The analysis, by one of the biggest boosters of the ACA, discredits an argument among other boosters that is troubling: why do we care that cancelled policyholders are losing ‘junk insurance.”

Our consumer group supported the ACA, and its research and education inspired its bans on junk insurance, preexisting condition limitations and medical underwriting. The fact is, however, that cancelled policies in California are, by and large, not junk. Their physician and hospital networks under old policies are far broader than under the Covered California plans. Of course, no one is watching, since our insurance commissioner has no power over prices.

Rate regulation is one answer, but until the 2014 election, when California voters can make that change, backers of the ACA also have to stop insisting its policies are always better, even if they cost more and cause doctor dislocation. That just won’t fly with a public that knows far better. Californians know when their doctors are not in the networks in the new plans and their premiums are higher.

If we want to save the ACA, then we better make it work. That includes acknowledging its flaws and trying to make them better.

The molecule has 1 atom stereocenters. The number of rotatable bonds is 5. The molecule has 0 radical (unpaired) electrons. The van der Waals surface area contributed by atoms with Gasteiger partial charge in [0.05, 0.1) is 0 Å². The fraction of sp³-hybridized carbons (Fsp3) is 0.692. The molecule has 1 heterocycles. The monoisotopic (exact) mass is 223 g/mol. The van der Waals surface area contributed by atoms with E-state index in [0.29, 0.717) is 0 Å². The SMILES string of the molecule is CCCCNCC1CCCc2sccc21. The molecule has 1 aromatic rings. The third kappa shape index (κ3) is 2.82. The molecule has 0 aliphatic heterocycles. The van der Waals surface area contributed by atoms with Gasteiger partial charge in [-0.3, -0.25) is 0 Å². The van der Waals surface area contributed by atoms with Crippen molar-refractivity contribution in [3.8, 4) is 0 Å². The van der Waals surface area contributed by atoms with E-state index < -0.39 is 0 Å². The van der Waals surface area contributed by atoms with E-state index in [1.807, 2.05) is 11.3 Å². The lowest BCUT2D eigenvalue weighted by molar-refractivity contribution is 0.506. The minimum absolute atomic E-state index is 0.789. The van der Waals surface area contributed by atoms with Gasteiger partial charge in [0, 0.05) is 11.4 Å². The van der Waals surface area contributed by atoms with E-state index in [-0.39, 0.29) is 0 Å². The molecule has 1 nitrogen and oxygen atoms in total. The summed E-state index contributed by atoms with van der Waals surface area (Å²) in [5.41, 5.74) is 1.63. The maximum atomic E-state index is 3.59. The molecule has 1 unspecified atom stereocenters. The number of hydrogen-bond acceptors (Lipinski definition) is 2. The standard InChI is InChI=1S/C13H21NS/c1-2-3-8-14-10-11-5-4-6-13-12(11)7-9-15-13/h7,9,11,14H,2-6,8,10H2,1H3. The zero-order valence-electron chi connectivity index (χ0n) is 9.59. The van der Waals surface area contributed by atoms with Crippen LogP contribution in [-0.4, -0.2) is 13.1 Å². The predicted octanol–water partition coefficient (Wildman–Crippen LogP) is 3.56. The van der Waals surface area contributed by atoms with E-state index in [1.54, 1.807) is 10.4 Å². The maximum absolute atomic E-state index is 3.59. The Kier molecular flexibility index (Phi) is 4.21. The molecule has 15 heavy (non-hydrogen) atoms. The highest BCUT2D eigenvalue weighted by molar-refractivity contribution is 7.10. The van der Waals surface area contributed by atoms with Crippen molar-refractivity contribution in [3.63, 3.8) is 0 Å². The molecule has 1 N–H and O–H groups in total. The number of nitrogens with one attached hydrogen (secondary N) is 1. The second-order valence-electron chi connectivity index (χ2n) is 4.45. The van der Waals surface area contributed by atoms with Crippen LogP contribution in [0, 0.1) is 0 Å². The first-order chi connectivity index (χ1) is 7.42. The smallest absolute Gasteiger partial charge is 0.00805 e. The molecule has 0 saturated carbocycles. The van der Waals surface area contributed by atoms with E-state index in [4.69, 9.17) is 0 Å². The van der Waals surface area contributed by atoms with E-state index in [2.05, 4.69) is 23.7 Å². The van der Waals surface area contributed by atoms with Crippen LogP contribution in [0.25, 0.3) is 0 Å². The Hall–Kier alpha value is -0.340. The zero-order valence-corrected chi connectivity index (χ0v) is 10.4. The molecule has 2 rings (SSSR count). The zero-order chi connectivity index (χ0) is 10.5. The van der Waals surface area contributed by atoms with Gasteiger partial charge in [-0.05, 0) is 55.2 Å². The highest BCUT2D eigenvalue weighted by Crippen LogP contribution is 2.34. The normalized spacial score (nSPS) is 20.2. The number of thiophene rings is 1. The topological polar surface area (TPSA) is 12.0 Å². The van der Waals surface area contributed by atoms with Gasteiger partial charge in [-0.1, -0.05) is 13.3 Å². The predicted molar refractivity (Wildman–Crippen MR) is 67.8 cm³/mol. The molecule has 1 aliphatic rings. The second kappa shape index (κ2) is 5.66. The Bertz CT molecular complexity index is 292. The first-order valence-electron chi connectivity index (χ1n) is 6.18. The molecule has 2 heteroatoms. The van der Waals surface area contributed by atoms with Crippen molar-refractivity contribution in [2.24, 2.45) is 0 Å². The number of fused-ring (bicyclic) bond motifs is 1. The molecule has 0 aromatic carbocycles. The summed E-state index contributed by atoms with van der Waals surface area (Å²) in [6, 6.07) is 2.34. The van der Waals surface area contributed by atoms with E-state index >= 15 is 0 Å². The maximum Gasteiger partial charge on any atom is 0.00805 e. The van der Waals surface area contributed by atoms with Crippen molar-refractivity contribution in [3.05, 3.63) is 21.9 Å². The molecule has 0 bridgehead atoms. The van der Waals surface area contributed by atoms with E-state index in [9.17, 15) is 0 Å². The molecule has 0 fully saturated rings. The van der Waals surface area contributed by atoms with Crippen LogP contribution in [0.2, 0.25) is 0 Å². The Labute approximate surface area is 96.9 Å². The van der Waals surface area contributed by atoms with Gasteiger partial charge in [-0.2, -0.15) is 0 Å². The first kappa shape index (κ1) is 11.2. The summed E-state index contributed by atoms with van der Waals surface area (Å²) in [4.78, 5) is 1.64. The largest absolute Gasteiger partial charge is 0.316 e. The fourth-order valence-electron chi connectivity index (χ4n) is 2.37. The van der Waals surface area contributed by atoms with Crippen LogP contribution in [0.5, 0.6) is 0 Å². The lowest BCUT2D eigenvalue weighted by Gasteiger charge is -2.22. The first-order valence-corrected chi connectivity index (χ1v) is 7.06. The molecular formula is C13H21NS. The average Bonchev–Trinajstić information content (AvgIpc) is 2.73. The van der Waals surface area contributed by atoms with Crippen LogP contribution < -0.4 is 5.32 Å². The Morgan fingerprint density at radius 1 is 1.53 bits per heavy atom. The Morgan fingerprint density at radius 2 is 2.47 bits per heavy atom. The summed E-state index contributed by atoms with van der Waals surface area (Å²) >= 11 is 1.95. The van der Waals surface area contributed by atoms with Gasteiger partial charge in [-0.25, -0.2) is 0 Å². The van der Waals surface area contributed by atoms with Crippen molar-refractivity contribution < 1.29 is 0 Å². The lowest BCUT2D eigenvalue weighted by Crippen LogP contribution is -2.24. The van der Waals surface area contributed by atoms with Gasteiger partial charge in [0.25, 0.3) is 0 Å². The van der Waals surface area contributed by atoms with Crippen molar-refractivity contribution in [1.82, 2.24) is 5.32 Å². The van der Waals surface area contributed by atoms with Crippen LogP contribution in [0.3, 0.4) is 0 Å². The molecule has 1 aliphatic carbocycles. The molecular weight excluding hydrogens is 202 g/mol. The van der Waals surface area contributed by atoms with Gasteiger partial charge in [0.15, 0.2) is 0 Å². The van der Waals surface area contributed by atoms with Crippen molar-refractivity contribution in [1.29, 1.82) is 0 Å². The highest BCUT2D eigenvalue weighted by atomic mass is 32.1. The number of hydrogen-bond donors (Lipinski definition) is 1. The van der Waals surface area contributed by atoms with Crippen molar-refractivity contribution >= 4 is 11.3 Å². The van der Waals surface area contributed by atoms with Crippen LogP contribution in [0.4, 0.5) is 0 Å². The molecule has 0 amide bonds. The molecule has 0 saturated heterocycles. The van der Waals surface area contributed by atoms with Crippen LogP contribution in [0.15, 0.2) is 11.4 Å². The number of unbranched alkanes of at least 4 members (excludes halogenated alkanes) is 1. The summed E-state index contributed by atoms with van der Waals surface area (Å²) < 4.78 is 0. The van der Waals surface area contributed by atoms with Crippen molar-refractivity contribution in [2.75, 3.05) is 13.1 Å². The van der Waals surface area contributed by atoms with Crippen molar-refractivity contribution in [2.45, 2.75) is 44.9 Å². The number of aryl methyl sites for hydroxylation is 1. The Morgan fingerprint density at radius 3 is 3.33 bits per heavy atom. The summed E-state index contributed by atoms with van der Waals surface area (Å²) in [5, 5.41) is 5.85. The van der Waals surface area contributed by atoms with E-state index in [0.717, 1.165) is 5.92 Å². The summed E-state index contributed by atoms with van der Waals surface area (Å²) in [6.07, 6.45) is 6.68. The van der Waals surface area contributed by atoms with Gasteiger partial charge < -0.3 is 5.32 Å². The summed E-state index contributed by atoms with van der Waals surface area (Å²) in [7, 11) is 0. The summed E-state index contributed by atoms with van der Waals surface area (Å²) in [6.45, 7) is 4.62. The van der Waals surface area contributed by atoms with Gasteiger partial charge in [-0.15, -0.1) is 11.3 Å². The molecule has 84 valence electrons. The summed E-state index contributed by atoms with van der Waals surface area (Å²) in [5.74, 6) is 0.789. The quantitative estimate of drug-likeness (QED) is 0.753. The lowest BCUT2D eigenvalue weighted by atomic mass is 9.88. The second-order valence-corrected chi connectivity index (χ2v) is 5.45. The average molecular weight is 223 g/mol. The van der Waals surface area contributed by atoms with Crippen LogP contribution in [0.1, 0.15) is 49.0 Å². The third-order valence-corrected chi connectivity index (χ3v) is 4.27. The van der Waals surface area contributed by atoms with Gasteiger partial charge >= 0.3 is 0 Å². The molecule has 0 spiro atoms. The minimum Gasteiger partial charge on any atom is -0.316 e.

In a state like California, without rate regulation and with much ACA support, it’s unthinkable that Covered California would buck the president and California Insurance Commissioner Dave Jones’ call for a reprieve on cancellations when its own numbers show 450,000 are paying more under the ACA.

It’s the continuation of a troubling logic that you are either for the ACA, and the relief it extends to 48 million uninsured, or against it. That type of reasoning will alienate the middle class, which is largely without subsidies and facing a real crisis in cost in states like California. These policyholders need relief too. And that means bucking the insurance industry, something its business partners at Covered California seem completely unwilling to do.

If the most ardent backers of the ACA don’t start to think like average citizens, there’s little reason to believe the vital center and muddled middle will continue to support the ACA. It’s time to wake up and smell the rate hikes and insurance company shenanigans for what they are – wrong, plain and simple. Then we can work together on fixing them.


Posted by Jamie Court, author of The Progressive’s Guide to Raising Hell and President of Consumer Watchdog, a nonpartisan, nonprofit organization dedicated to providing an effective voice for taxpayers and consumers in an era when special interests dominate public discourse, government and politics. Visit us on Facebook and Twitter.

A California-Style Fix for Obamacare’s Runaway Premiums

12:28 pm in Uncategorized by Consumer Watchdog